The manager creates a ZPyIrc object within Zope setting all default variables like the default server, default port, default channel, etc. The ZPyIrc class within the ZPyIrc module inherits from Folder. Within this folder, we will keep track of all connections.

Let's say now that a client wants to connect. He arrives on the index page of the ZPyIrc Folder object and fills the form. Then he clicks on the connect button. When the click is done, an object ZPyIrcConnexion is created. Its Id is unique, this object stores into the global connections dictionnary its own connection (represented by an instance of the pyirc class itself). It tries to connect and if it suceeds, it raises the main chatting page.

Of course, we don't want to put the Zope server on its knees. That's why we have a timeout to close connections that stay alive and inactive too long. Another option of the ZPyIrc object is that you can set a limit of connections you accept on your server. This can be a no limit if sets to -1 or no connection at all if sets to 0. In any case those fields can be changed on the fly.

What will happen when a client quits the server ?

If the client asks explicitely through a quit message, the connection is closed nicely. If he just kills his browser, the manager will have to do it manually through a method of ZPyIrc class called "sweep". This method will delete any non alive objects inside the Folder and any ones alive but out of time. This means that actually, if the client quits nicely, the connection is closed and removed from the global dictionnary but the object itself stays. Thus if the client comes later and the manager didn't already clean the folder, it will avoid to recreate the same object (only if the user gives the same nickname, username and real name).

On the client side, how does it work while an user is chatting? As I said, HTTP is stateless. That mean that we can't open a web page and read asynchronously from the server neither write data. So how does ZPyIrc achieve this task? Thanks to the power of Javascript. Generally speaking many web programmers hate Javascript because it's often non treated the same way by different browsers and because the code is often messy. Moreover ZPyIrc is not only using the Javacript devil but also frames. Why ? Why ? OhWhy ?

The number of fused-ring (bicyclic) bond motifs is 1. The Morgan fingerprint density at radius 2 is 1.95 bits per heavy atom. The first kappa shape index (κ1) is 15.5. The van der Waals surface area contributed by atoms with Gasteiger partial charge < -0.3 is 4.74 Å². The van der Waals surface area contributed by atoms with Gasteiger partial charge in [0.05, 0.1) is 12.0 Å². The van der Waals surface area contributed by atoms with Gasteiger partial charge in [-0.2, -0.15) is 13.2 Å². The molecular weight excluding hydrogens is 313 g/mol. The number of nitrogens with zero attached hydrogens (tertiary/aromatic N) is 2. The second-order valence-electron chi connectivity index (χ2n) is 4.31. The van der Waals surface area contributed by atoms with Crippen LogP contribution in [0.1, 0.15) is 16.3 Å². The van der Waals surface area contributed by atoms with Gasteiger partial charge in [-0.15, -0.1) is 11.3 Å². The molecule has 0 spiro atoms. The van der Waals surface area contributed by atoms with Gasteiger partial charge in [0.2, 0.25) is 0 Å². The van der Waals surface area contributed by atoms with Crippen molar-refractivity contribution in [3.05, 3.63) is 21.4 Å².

Well you can't expect the user to refresh manually his page every second and you can't expect to have a decent chat if you refresh once in a while as well. You need to do it on a regular basis. The reload is necessaray so that we can during the session ask the server if it reads some messages and if so to treat and return them so that the client can handle them. But we don't want to reload the main chat page each time, it wouldn't be usable. So we have two frames. The first one display nothing but just reloads itself every second for example. If it reads data, it does some treatment and displays them on the other frame where it needs to go. This reload can be an issue as the page that reloads itself is about 3Ko. That can be a lot if you have a lot of clients simultanously connected. If someone has a better way to do it please let me know. In any case, the refresh timing is the responsability of the manager of the ZPyIrc object. It can modify it easily within ZPT pages.


ZPyIrcSimpleBot is a simple object that tends to be a flexible IRC bot for Zope. It doesn't need ZPyIrc to exist at all. The ZPyIrcSimpleBot module provides a class that inherits Folder. When you create an instance of that class, you create a folder where you'll put Python Scripts and External Methods that will be specific to a message returned by the pyirc module. Then ZPyIrcSimpleBoot will call those scripts and run them with incoming data. You can then do what you want and ask ZPyIrcSimpleBot to send a command or a message to the server or channel specified. This means that the bot doesn't need to be stopped or deleted when you want to add features to it.

Here are some screenshots of the UI. Hell yes it's ugly ! But actually it's up to you to change ZPT pages to fit your own site of course.

Note : ZPyIRc comes with the pyirc module already so you don't need to get it from elsewhere. But if you need the pyirc module itself please don't use that one as it mght exist a newer version on the official site.

Latest Release: 0.1.3
Last Updated: 2003-08-27 14:11:47
Author: Lawouach
License: GPL
Categories: Server
Maturity: Stable

Available Releases

Version Maturity Platform Released
0.1.3 Stable   2003-08-27 00:00:00
  ZPyIrc-0.1.3.tgz (53 K) All md5
0.1.2 Stable   2003-08-25 00:00:00
  ZPyIrc-0.1.2.tgz (52 K) All
0.1.0 Development   2003-07-25 16:36:33
  ZPyIrc-0.1.0.tar.gz (30 K) All